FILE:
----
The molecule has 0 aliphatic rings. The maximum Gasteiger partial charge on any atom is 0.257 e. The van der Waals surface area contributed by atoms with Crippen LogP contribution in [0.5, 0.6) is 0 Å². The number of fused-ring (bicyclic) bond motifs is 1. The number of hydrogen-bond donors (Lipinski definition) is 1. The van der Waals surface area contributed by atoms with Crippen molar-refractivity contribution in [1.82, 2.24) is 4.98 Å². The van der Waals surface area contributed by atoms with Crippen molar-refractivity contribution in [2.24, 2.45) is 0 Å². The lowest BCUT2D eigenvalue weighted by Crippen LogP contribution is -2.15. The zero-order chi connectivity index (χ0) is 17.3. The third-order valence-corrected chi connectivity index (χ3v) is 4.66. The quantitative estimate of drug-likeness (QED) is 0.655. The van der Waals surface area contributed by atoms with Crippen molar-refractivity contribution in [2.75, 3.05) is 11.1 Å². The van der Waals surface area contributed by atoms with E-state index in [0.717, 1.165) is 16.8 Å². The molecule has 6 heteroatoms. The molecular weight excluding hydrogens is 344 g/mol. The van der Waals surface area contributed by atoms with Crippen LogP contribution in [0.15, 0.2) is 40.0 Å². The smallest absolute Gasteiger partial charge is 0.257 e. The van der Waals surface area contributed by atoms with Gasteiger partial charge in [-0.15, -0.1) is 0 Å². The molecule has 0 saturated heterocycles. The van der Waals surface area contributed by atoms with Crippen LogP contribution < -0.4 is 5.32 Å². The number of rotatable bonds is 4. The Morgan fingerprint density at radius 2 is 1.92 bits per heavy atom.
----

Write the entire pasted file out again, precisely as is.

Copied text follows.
The molecule has 0 aliphatic rings. The maximum Gasteiger partial charge on any atom is 0.257 e. The van der Waals surface area contributed by atoms with Crippen LogP contribution in [0.5, 0.6) is 0 Å². The number of fused-ring (bicyclic) bond motifs is 1. The number of hydrogen-bond donors (Lipinski definition) is 1. The van der Waals surface area contributed by atoms with Crippen molar-refractivity contribution in [1.82, 2.24) is 4.98 Å². The van der Waals surface area contributed by atoms with Crippen molar-refractivity contribution in [2.24, 2.45) is 0 Å². The lowest BCUT2D eigenvalue weighted by Crippen LogP contribution is -2.15. The zero-order chi connectivity index (χ0) is 17.3. The third-order valence-corrected chi connectivity index (χ3v) is 4.66. The quantitative estimate of drug-likeness (QED) is 0.655. The van der Waals surface area contributed by atoms with Crippen molar-refractivity contribution in [2.75, 3.05) is 11.1 Å². The van der Waals surface area contributed by atoms with E-state index in [0.717, 1.165) is 16.8 Å². The molecule has 6 heteroatoms. The molecular weight excluding hydrogens is 344 g/mol. The van der Waals surface area contributed by atoms with Crippen LogP contribution in [0.15, 0.2) is 40.0 Å². The smallest absolute Gasteiger partial charge is 0.257 e. The van der Waals surface area contributed by atoms with Gasteiger partial charge in [-0.15, -0.1) is 0 Å². The molecule has 0 saturated heterocycles. The van der Waals surface area contributed by atoms with Crippen LogP contribution < -0.4 is 5.32 Å². The number of rotatable bonds is 4. The Morgan fingerprint density at radius 2 is 1.92 bits per heavy atom.